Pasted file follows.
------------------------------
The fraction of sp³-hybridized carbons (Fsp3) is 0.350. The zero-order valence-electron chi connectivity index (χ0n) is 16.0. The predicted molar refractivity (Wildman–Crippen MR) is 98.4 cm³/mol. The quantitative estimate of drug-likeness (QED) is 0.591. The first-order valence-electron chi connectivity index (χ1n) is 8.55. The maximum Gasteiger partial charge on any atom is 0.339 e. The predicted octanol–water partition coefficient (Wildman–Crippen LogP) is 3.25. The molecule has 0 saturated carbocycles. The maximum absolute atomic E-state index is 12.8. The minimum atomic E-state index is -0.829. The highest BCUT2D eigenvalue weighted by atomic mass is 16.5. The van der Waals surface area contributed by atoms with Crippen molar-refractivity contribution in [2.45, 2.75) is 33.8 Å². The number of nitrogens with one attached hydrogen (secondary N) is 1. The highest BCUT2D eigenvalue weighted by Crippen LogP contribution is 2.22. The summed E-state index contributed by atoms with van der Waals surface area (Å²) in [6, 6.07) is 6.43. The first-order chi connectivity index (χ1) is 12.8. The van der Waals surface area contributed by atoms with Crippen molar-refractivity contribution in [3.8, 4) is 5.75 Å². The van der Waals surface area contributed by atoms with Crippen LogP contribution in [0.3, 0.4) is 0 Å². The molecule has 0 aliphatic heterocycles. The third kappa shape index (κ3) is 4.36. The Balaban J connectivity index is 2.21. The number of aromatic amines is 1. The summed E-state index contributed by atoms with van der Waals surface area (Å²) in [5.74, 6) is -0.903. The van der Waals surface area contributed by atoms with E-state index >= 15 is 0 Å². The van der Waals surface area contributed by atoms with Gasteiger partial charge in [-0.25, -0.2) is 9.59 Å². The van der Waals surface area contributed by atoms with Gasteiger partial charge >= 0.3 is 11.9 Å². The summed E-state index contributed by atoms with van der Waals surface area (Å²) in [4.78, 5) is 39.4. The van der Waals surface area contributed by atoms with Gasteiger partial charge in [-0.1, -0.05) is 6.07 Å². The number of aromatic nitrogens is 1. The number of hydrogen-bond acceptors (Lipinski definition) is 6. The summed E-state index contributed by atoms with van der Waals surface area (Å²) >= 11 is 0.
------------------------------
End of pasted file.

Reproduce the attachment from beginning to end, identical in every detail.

The fraction of sp³-hybridized carbons (Fsp3) is 0.350. The zero-order valence-electron chi connectivity index (χ0n) is 16.0. The predicted molar refractivity (Wildman–Crippen MR) is 98.4 cm³/mol. The quantitative estimate of drug-likeness (QED) is 0.591. The first-order valence-electron chi connectivity index (χ1n) is 8.55. The maximum Gasteiger partial charge on any atom is 0.339 e. The predicted octanol–water partition coefficient (Wildman–Crippen LogP) is 3.25. The molecule has 0 saturated carbocycles. The maximum absolute atomic E-state index is 12.8. The minimum atomic E-state index is -0.829. The highest BCUT2D eigenvalue weighted by atomic mass is 16.5. The van der Waals surface area contributed by atoms with Crippen molar-refractivity contribution in [2.45, 2.75) is 33.8 Å². The number of nitrogens with one attached hydrogen (secondary N) is 1. The highest BCUT2D eigenvalue weighted by Crippen LogP contribution is 2.22. The summed E-state index contributed by atoms with van der Waals surface area (Å²) in [6, 6.07) is 6.43. The first-order chi connectivity index (χ1) is 12.8. The van der Waals surface area contributed by atoms with Crippen molar-refractivity contribution in [3.8, 4) is 5.75 Å². The van der Waals surface area contributed by atoms with Crippen LogP contribution in [0.3, 0.4) is 0 Å². The molecule has 0 aliphatic heterocycles. The third kappa shape index (κ3) is 4.36. The Balaban J connectivity index is 2.21. The number of aromatic amines is 1. The summed E-state index contributed by atoms with van der Waals surface area (Å²) in [5.74, 6) is -0.903. The van der Waals surface area contributed by atoms with E-state index >= 15 is 0 Å². The van der Waals surface area contributed by atoms with Gasteiger partial charge in [-0.25, -0.2) is 9.59 Å². The van der Waals surface area contributed by atoms with Gasteiger partial charge >= 0.3 is 11.9 Å². The summed E-state index contributed by atoms with van der Waals surface area (Å²) in [4.78, 5) is 39.4. The van der Waals surface area contributed by atoms with Gasteiger partial charge in [-0.1, -0.05) is 6.07 Å². The number of aromatic nitrogens is 1. The number of hydrogen-bond acceptors (Lipinski definition) is 6. The summed E-state index contributed by atoms with van der Waals surface area (Å²) >= 11 is 0.